Do not let budget wrangles sink the European Union
The clear votes in France and the Netherlands against the European Union’s Constitutional Treaty were, of course, bad news for Europe. At the very least, they ushered in a period of uncertainty which can only harm the European Union’s standing, in the world and with its citizens. The concern now must be to start a remedial process, not to make things worse, and the escalating budget debate threatens to do just that. The real issue here, partially obscured by the perennial debate over Britain’s rebate on European Union subsidies, is that the total proposed budget of €994bn apparently has already been significantly eroded. Important policies – proclaimed as recently as the European Council’s spring meeting as essential for EU competitiveness, such as boosting investment in research and innovation – have been jettisoned. Additionally, ad hoc solutions are being sought to buy off difficulties. New sweeteners (or rebates) for some older Member States have already been included and other Member States are lining up to demand them also. The idea of reclaiming as much as possible of what you contribute is seriously undermining the integrity of the system. The commitment to common policies that transcend borders is essential for the EU. For example, enlargement has increased the number of farmers by 50 per cent and the debate over the Common Agricultural Policy must be viewed in the context of existing commitments to the new Member States.
It may transpire that the European Commission President and later, the European parliament in the intra-institutional phase, would be justified in refusing to support the proposed compromises.
Fear that obstructing an agreement would intensify the crisis now pervading the European Union may be legitimate – but that would have to be balanced against concerns about the lasting effects of an inadequate agreement, if it only serves to compound the disenchantment of many Europeans. In this regard it should be recognised that although the EU’s popularity is generally high, at well over 50 per cent throughout the Union, it is volatile. France’s Eurobarometer polls indicate that only 14 per cent think the EU is “a bad thing”. So, the French rejection was primarily a voter protest against the “Anglo- Saxon” economic liberalism which the Constitution purported to incorporate and, more broadly, against Jacques Chirac, the French president. The majority of French voters would reject the parochial nationalism of the National Front or the French Communist Party and they cannot be described as Euro sceptics.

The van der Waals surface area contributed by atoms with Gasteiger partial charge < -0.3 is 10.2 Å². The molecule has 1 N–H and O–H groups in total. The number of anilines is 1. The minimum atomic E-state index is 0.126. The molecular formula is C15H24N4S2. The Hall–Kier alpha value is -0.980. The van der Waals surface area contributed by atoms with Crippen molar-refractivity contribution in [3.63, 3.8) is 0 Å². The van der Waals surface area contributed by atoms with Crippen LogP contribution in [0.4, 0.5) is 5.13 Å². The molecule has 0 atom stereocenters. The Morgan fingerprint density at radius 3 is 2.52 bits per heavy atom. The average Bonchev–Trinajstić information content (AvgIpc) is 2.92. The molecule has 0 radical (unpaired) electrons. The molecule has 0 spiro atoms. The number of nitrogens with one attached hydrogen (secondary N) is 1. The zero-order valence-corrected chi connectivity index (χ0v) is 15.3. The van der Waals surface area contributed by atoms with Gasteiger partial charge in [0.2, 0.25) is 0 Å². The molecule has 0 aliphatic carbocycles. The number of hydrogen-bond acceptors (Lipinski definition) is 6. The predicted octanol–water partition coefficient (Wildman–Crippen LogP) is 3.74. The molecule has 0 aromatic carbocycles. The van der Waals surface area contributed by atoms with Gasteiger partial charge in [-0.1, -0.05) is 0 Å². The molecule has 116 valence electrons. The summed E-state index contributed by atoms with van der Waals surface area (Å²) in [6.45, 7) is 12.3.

The current debate on the budget and the future of the Constitutional Treaty underlines the fundamental failure of the European Council members to achieve a balance between conflicting views. It is hard to remember a period in recent history when Europe’s political cupboard was so bare of the statesmanship of compromise and reconciliation that should be at its core.
The brutal truth is that all too often, the majority of Europe’s leaders take the European Union for granted. To some extent, this is a tribute to the Union’s successes. It is fatally easy to assume its evolution will continue uninterrupted. There is a temptation for minimalist solutions that avoid uncomfortable confrontations with domestic electorates or the media. But the EU’s peoples need to understand that the Union is confronted with difficult choices that no single member state can effectively make its own.
What is the right balance for Europe between economic liberalism and social responsibility? What should be Europe’s response to the emerging economic superpowers of Asia? Does it have the institutional structures to enhance Europe’s prosperity and position in the world? These are difficult and sensitive questions on which the genuine differences of view within the European Union must be reconciled.
The European Union must start with a reasonable agreement on its budget. Next should be to recognise that elements of the constitutional treaty can and should be rescued. Not all would need to be enshrined in formal treaty revisions. By simple agreement, formal or informal, between member states, there is scope for progress in areas including more efficient and transparent functioning of the Council; greater involvement of national parliaments in the legislative process; a bigger role for the European parliament in choosing the Commission president; and even better co-ordination of European foreign policy.
Two conclusions can be reached about the current impasse. First, Europe’s leaders must explain to their electors the nature of and reasons for the continuing process of European integration. Second, their national preoccupations should be balanced by a recognition that the European Council should make decisions in the common interest. Finger pointing or triumphalism have no part to play. This weekend should begin to put things right rather than to make them worse.